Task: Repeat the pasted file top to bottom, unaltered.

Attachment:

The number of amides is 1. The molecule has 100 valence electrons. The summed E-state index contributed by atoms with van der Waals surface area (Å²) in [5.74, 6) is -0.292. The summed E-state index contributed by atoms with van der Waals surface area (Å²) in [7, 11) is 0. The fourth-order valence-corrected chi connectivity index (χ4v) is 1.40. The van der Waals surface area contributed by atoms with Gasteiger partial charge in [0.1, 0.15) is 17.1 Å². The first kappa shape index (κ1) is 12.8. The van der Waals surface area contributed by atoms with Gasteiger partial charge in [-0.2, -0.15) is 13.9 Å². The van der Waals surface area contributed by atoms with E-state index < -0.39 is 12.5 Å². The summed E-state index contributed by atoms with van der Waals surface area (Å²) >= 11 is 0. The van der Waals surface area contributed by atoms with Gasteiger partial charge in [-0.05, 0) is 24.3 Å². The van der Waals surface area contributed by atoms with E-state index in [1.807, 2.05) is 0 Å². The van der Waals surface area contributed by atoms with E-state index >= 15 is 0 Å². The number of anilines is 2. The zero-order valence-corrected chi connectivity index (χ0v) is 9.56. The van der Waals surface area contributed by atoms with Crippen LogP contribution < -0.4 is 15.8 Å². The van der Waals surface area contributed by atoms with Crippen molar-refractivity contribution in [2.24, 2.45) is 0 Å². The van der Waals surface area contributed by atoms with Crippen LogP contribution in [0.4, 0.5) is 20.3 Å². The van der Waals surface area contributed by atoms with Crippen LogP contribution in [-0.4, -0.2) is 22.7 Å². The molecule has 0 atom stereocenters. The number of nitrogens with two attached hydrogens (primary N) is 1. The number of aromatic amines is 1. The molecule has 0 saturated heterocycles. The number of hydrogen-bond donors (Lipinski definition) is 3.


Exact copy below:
The number of amides is 1. The molecule has 100 valence electrons. The summed E-state index contributed by atoms with van der Waals surface area (Å²) in [5.74, 6) is -0.292. The summed E-state index contributed by atoms with van der Waals surface area (Å²) in [7, 11) is 0. The fourth-order valence-corrected chi connectivity index (χ4v) is 1.40. The van der Waals surface area contributed by atoms with Gasteiger partial charge in [0.1, 0.15) is 17.1 Å². The first kappa shape index (κ1) is 12.8. The van der Waals surface area contributed by atoms with Gasteiger partial charge in [-0.2, -0.15) is 13.9 Å². The van der Waals surface area contributed by atoms with E-state index < -0.39 is 12.5 Å². The summed E-state index contributed by atoms with van der Waals surface area (Å²) >= 11 is 0. The van der Waals surface area contributed by atoms with Gasteiger partial charge in [-0.05, 0) is 24.3 Å². The van der Waals surface area contributed by atoms with E-state index in [1.807, 2.05) is 0 Å². The van der Waals surface area contributed by atoms with E-state index >= 15 is 0 Å². The number of anilines is 2. The zero-order valence-corrected chi connectivity index (χ0v) is 9.56. The van der Waals surface area contributed by atoms with Crippen LogP contribution < -0.4 is 15.8 Å². The van der Waals surface area contributed by atoms with Crippen molar-refractivity contribution in [2.24, 2.45) is 0 Å². The van der Waals surface area contributed by atoms with Crippen LogP contribution in [0.4, 0.5) is 20.3 Å². The van der Waals surface area contributed by atoms with Crippen LogP contribution in [-0.4, -0.2) is 22.7 Å². The molecule has 0 atom stereocenters. The number of nitrogens with two attached hydrogens (primary N) is 1. The number of aromatic amines is 1. The molecule has 0 saturated heterocycles. The number of hydrogen-bond donors (Lipinski definition) is 3.